enhancing access for individuals with limited english profiency toolkit


Alerta de seguridad: si cree que sus actividades en la computadora están siendo monitoreadas, por favor accese este sitio web desde una computadora más segura. Para salir inmediatamente de este sitio, haga clic en la tecla “esc”. Si está corriendo peligro en este momento, llame al 911, a la línea de crisis local, o a la Línea Nacional Directa contra Violencia Doméstica al  1-800-799-7233 o TTY 1-800-787-3224.

Alerta de seguridad: si cree que sus actividades en la computadora están siendo monitoreadas, por favor accese este sitio web desde una computadora más segura. Para salir inmediatamente de este sitio, haga clic en la tecla “esc”. Si está corriendo peligro en este momento, llame al 911, a la línea de crisis local, o a la Línea Nacional Directa contra Violencia Doméstica al  1-800-799-7233 o TTY 1-800-787-3224.

You may not know that women and girls are at a disadvantage in most societies, including in Latin@ communities. Women suffer much higher rates of domestic violence than men and a much higher percentage of sexual assault (though boys are also victims of sexual assault perpetrated by men in large numbers). Women are also generally disrespected, earn less money than men in similar positions (this is particularly true of Latinas) and are constantly exposed to sexual harassment at work or on the streets. Here are some actions that you can take to support organizations that work to raise the status of women and girls:

  • Host a fundraiser to donate funds or supplies. You don’t have to plan anything complicated…a game night, cookout, birthday party; any reason to get together can become an opportunity to ask friends and family to support an important cause.
  • Volunteer to join the board of directors or an advisory committee.
  • Volunteer your talents to meet a need that the organization would have to pay for otherwise.
  • Offer to convene a group of community men to support the organization in ways that it is helpful.
  • Organize a cell phone collection drive for Verizon Hopeline. Donated cell phones provide funds to domestic violence shelters and free cell phones that connect women experiencing violence to critical resources.

To learn more about organizations in your area, you can contact your state Domestic Violence Coalition, or review a list of organizations that we have compiled here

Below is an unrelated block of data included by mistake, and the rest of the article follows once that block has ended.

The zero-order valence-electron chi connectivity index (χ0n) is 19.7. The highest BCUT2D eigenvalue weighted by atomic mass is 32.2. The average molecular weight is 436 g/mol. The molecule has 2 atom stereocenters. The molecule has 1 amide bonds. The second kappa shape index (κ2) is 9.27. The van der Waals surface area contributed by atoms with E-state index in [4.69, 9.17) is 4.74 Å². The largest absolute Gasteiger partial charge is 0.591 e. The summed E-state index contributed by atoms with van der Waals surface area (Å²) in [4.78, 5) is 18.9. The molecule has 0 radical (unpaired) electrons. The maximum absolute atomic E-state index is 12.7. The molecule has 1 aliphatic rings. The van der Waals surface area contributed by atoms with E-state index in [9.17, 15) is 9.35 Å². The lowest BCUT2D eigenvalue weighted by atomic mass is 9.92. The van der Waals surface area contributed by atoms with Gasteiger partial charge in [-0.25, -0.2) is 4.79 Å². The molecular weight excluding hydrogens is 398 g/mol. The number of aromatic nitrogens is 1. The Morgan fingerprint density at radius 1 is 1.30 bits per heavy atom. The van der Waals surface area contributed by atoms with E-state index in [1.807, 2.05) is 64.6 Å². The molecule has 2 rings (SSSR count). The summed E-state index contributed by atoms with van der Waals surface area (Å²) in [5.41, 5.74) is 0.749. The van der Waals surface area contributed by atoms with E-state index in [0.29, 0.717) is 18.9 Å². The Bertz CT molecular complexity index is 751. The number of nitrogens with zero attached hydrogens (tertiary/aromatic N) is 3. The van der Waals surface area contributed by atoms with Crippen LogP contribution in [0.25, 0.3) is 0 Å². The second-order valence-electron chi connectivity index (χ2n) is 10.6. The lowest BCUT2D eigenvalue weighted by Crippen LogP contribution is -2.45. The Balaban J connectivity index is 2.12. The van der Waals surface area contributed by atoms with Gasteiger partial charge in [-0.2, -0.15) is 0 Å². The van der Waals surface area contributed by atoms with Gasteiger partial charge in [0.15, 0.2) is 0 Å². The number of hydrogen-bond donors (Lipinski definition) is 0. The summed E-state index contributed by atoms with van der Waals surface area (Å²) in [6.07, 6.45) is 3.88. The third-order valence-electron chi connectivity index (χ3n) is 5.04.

If you know of an organization who should be on the list, please let us know using the Share Your Work form. 

Additionally, here is a directory of service providers with experience working with immigrant victims of domestic violence, sexual assault, crimes of violence, and human trafficking. You can search by language, state and zip code.  

By a recent estimate, more than 15 million children are exposed to domestic violence in their homes in the US. Many others are direct victims of child abuse. Statistically, half of these children are male. That means that there are millions of men in the US (and around the world) who have been traumatized by the terror of violence. A percentage of these men become perpetrators themselves, but the majority does not. Even though men and boys are taught not to share stories of vulnerability and to hide most of their feelings, it is very important that men who have witnessed or suffered violence speak up. As more men step forward with their stories, other men will follow their lead. This is how a movement is created and who would be better at fighting against violence than survivors of direct and indirect abuse.

Here are some things you can do:

  • Before sharing your story, it can be helpful to embark in a journey of self-reflection and healing. Most people who have been exposed to violence benefit from receiving help and support from someone trained in understanding the impact of trauma. This could be a trusted person from the community, like a pastor, or it could be someone who works as a counselor or therapist.  As part of receiving support, it is important to develop an emotional safety plan, in case past trauma gets stimulated by present circumstances.  It can be painful and difficult to deal with violence that was witnessed or experienced in our lives, and it’s helpful to have support to be able to deal with the past and live well in the present.